A smallish green weevil about 5 mm in length, sometimes called the Small Green Nettle Weevil. Most Phyllobius weevils have a prominent tooth on the underside of the femora, but this is not the case with Phyllobius roboretanus. It also has a very steep, almost vertical, rear end to the elytra. It has round scales and dark femora.
This species is quite similar to P. virideaeris, which is another Phyllobius without the femoral tooth (the third is P. viridicollis but this lacks scales and appears black), but they differ on the underside. P. roboretanus only has a thin covering of fine scales, with much of the underlying surface visible. In P. virideaeris the underside is densely coated with round scales, the same as the upperside. P. roboretanus also appears rather earlier in the year. However the easiest way to separate them is by the steepness of the elytra at the posterior end - this is very steep in P. roboretanus but shallow in P. virideaeris.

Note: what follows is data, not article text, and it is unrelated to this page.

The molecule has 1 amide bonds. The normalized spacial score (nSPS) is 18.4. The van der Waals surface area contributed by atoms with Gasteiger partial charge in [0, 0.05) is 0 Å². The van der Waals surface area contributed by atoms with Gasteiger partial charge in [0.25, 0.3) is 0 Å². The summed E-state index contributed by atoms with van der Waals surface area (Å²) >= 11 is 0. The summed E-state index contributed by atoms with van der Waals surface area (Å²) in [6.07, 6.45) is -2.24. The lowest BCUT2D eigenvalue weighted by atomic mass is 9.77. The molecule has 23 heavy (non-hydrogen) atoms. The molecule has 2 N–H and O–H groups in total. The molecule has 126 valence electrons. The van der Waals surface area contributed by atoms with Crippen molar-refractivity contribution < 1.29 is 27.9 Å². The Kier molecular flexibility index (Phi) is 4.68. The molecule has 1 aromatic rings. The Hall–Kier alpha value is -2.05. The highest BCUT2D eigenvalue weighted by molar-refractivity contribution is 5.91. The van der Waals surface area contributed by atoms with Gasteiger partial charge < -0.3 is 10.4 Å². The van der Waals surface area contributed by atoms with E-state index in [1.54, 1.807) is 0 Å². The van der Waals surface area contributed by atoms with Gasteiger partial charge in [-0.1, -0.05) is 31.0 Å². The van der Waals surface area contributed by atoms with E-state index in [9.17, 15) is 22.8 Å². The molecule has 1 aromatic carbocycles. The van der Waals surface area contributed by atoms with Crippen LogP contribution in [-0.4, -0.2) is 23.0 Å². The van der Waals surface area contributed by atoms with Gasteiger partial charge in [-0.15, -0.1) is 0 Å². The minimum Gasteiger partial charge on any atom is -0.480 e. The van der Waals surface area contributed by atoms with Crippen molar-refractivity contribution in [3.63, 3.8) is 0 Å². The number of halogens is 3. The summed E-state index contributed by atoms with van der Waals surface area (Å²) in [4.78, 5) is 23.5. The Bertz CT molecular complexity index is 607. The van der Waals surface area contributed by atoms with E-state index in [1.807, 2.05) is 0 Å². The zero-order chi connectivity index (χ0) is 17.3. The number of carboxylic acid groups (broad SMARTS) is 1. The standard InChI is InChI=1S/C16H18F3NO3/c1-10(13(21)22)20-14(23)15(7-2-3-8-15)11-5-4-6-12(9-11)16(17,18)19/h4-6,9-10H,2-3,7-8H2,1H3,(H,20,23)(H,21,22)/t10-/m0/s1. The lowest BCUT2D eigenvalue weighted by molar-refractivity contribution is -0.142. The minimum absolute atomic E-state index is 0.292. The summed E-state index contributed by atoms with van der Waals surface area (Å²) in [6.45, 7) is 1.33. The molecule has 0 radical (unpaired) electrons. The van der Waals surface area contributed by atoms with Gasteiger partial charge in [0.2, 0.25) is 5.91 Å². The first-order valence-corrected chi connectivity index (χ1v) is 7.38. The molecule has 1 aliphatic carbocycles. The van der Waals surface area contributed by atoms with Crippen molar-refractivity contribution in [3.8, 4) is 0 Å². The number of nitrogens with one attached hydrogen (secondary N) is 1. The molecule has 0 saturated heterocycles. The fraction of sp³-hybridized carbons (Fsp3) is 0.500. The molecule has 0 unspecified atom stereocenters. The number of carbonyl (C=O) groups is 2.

See our ID Guide to Phyllobius weevils.
Often in foliage of trees and bushes.
Appears from late April onwards.
Widespread and quite common in much of England and Wales.
Fairly common in Leicestershire and Rutland. There were a total of 73 VC55 records for this species up to March 2015.
Leicestershire & Rutland Map
Enter a town or village to see local records
Yellow squares = NBN records (all known data)
Coloured circles = NatureSpot records: 2020+ | 2015-2019 | pre-2015